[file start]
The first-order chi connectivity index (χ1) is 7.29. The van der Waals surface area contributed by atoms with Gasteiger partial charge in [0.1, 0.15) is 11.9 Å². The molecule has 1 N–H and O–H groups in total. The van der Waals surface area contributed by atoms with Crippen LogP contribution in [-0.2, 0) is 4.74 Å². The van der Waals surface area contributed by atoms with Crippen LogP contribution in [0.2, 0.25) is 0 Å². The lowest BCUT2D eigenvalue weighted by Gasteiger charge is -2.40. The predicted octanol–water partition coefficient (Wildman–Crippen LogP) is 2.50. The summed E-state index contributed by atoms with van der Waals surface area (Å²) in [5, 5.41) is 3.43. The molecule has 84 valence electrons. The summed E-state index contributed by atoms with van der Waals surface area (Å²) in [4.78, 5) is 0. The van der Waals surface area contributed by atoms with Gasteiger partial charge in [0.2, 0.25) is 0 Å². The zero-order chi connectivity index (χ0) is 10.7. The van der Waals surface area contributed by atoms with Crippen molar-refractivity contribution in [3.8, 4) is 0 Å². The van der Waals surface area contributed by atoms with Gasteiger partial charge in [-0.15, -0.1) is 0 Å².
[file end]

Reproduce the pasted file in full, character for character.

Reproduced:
The first-order chi connectivity index (χ1) is 7.29. The van der Waals surface area contributed by atoms with Gasteiger partial charge in [0.1, 0.15) is 11.9 Å². The molecule has 1 N–H and O–H groups in total. The van der Waals surface area contributed by atoms with Crippen LogP contribution in [-0.2, 0) is 4.74 Å². The van der Waals surface area contributed by atoms with Crippen LogP contribution in [0.2, 0.25) is 0 Å². The lowest BCUT2D eigenvalue weighted by Gasteiger charge is -2.40. The predicted octanol–water partition coefficient (Wildman–Crippen LogP) is 2.50. The summed E-state index contributed by atoms with van der Waals surface area (Å²) in [5, 5.41) is 3.43. The molecule has 84 valence electrons. The summed E-state index contributed by atoms with van der Waals surface area (Å²) in [4.78, 5) is 0. The van der Waals surface area contributed by atoms with Gasteiger partial charge in [0.2, 0.25) is 0 Å². The zero-order chi connectivity index (χ0) is 10.7. The van der Waals surface area contributed by atoms with Crippen molar-refractivity contribution in [3.8, 4) is 0 Å². The van der Waals surface area contributed by atoms with Gasteiger partial charge in [-0.15, -0.1) is 0 Å².